Career edit

Cruze acted in, directed and or produced over 100 films, mainly during the silent era. His first known acting job was at Lubin Manufacturing Company in 1910. He started at Thanhouser Company in 1911 with She (1911), which is where the majority of his body of work was produced, much of it as the leading man.[citation needed]

After leaving Thanhouser in 1916, he worked for several other companies as director and producer. He became a major director when his 1923 Paramount Pictures production The Covered Wagon became a smash success. This expensive western was filmed under rugged outdoor conditions, lending Cruze's scenes a realism and stature not seen in routine Saturday-matinee westerns. Cruze became one of Paramount's top directors, and in 1926 he scored another success with the seagoing saga Old Ironsides, with large-scale action scenes filmed in an experimental widescreen process.

Turning point edit

When the new sound films replaced silent films, Cruze—then an important enough name to command respect in the industry—became a partner in an ambitious independent film company, Sono Art-World Wide Pictures. Its first production, produced and directed by Cruze, was a musical, The Great Gabbo (1929). In typical Cruze fashion it was an epic musical, with elaborate musical pageants filmed in color. The storyline was much too heavy and macabre for a light musical, however: a crazed ventriloquist (Erich von Stroheim) falls in love with a dancer who loves another, and the ventriloquist's dummy takes on a life of its own, advising and taunting his master.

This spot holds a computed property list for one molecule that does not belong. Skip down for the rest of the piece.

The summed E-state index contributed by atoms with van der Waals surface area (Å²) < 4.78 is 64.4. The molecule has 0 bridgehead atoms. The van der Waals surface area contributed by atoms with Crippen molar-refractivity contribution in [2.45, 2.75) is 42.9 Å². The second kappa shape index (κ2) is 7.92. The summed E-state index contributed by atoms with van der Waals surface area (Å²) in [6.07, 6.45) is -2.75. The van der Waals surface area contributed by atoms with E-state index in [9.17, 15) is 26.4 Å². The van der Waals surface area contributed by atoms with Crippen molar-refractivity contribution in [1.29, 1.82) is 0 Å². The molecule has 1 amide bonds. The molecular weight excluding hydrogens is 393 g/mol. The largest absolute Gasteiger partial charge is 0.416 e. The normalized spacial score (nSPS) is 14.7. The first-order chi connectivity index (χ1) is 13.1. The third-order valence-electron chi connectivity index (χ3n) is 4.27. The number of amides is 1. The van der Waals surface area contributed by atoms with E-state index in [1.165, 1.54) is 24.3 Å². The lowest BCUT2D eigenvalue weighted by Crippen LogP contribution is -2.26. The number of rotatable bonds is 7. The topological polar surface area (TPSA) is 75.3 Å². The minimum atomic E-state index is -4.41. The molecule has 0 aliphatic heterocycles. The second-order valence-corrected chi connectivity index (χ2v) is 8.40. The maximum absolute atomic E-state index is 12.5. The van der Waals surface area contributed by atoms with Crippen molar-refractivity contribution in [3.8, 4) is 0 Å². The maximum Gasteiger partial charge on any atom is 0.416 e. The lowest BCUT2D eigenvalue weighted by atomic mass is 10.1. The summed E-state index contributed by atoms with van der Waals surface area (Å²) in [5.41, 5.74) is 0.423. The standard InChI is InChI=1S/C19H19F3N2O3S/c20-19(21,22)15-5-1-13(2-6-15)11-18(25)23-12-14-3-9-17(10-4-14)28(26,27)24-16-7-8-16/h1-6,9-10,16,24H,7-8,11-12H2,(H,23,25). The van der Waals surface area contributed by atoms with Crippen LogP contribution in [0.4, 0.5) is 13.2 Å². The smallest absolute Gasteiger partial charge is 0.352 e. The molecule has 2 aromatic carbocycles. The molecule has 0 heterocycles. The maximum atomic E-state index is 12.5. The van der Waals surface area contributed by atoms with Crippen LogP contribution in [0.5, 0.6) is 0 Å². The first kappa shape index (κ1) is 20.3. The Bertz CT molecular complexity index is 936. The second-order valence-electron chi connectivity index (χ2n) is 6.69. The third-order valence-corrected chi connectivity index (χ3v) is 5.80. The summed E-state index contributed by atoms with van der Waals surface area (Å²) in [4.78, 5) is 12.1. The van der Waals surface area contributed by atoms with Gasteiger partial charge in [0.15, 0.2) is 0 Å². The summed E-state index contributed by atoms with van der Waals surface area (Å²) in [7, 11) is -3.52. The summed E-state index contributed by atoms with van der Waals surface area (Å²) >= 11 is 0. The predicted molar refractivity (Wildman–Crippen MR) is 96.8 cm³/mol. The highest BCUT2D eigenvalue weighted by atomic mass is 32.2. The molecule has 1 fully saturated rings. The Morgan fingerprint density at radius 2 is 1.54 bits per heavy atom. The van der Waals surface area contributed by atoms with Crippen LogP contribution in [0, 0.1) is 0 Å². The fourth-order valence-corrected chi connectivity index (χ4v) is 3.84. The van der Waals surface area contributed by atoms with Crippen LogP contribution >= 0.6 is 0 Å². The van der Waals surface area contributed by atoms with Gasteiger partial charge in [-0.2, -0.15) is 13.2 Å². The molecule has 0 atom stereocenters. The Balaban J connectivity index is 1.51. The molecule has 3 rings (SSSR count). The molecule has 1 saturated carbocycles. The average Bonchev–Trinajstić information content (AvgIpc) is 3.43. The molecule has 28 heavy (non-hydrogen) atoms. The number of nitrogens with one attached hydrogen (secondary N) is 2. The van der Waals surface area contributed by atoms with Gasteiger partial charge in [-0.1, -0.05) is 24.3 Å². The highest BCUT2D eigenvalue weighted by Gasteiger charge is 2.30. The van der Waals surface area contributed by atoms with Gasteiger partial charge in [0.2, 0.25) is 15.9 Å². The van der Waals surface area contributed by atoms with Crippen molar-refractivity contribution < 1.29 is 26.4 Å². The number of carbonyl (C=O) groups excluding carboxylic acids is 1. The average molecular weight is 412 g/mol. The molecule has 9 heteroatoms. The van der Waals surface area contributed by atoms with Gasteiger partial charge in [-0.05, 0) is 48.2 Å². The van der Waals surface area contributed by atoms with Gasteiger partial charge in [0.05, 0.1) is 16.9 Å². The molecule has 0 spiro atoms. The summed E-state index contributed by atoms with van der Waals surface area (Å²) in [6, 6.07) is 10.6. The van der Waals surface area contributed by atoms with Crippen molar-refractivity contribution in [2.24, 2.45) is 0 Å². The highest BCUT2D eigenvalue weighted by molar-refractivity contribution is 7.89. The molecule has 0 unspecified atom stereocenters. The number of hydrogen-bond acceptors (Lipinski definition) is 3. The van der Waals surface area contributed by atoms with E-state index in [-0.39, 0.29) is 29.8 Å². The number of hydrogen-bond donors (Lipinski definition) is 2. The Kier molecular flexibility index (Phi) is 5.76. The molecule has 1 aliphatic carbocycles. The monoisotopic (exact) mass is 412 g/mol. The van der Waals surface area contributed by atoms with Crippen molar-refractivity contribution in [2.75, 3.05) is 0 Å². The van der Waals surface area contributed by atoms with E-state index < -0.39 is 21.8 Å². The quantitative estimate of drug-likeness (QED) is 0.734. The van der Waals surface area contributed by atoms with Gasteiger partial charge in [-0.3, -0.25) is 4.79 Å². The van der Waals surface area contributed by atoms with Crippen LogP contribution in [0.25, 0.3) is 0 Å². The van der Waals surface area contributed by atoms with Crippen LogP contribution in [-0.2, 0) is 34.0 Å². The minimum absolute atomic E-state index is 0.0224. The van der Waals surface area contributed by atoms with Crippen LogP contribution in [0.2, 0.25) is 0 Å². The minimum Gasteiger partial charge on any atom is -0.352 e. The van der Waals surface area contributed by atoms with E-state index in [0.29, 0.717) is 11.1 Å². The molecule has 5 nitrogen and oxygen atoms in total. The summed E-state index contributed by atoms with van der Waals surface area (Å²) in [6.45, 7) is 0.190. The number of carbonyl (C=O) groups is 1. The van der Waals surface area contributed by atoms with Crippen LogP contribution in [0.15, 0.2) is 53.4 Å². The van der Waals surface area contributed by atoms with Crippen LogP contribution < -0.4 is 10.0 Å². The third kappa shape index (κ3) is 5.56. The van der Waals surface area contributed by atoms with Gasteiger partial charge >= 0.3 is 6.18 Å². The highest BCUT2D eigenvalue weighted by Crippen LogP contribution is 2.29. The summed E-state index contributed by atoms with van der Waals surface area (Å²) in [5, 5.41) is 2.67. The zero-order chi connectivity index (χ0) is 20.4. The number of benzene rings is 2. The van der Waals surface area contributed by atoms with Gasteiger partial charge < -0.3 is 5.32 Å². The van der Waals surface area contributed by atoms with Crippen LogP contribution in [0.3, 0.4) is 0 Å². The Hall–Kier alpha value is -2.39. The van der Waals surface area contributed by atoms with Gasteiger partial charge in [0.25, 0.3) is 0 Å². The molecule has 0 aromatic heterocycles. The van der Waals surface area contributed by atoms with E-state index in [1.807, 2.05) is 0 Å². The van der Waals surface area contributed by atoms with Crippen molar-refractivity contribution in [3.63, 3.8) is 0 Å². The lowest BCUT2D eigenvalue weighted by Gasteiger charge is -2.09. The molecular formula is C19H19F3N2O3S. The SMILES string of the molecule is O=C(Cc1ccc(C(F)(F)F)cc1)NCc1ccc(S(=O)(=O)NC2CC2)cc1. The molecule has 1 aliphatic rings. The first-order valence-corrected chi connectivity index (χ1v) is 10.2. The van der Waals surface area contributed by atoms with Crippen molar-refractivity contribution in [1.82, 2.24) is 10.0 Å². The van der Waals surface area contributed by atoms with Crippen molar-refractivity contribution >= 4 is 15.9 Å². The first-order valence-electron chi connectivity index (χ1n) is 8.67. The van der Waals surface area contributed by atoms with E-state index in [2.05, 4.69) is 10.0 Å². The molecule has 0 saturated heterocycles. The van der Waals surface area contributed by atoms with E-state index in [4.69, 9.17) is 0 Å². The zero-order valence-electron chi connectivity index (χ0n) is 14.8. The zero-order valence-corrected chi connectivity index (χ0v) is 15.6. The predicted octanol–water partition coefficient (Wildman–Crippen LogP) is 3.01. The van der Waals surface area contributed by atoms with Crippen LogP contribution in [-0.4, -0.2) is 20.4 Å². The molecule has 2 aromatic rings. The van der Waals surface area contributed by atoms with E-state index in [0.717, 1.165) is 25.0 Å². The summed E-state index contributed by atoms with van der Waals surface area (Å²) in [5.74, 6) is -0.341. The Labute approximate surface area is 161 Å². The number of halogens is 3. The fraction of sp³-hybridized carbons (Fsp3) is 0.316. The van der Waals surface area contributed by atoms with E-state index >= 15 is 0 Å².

The Great Gabbo fell far short of expectations at the boxoffice and Cruze, now on the Sono Art staff, found himself directing the company's routine, low-budget melodramas.

Cruze left Sono Art when the company reorganized in 1932, and sought work at his former home studio, Paramount. He was given a chance to direct one sequence in the omnibus feature If I Had a Million (1932). Cruze was battling a problem with alcohol abuse, and the assignment did not lead to further employment. Will Rogers offered him work directing two of the Rogers features at Fox, and the association might have continued had Rogers not died in a plane crash in 1935.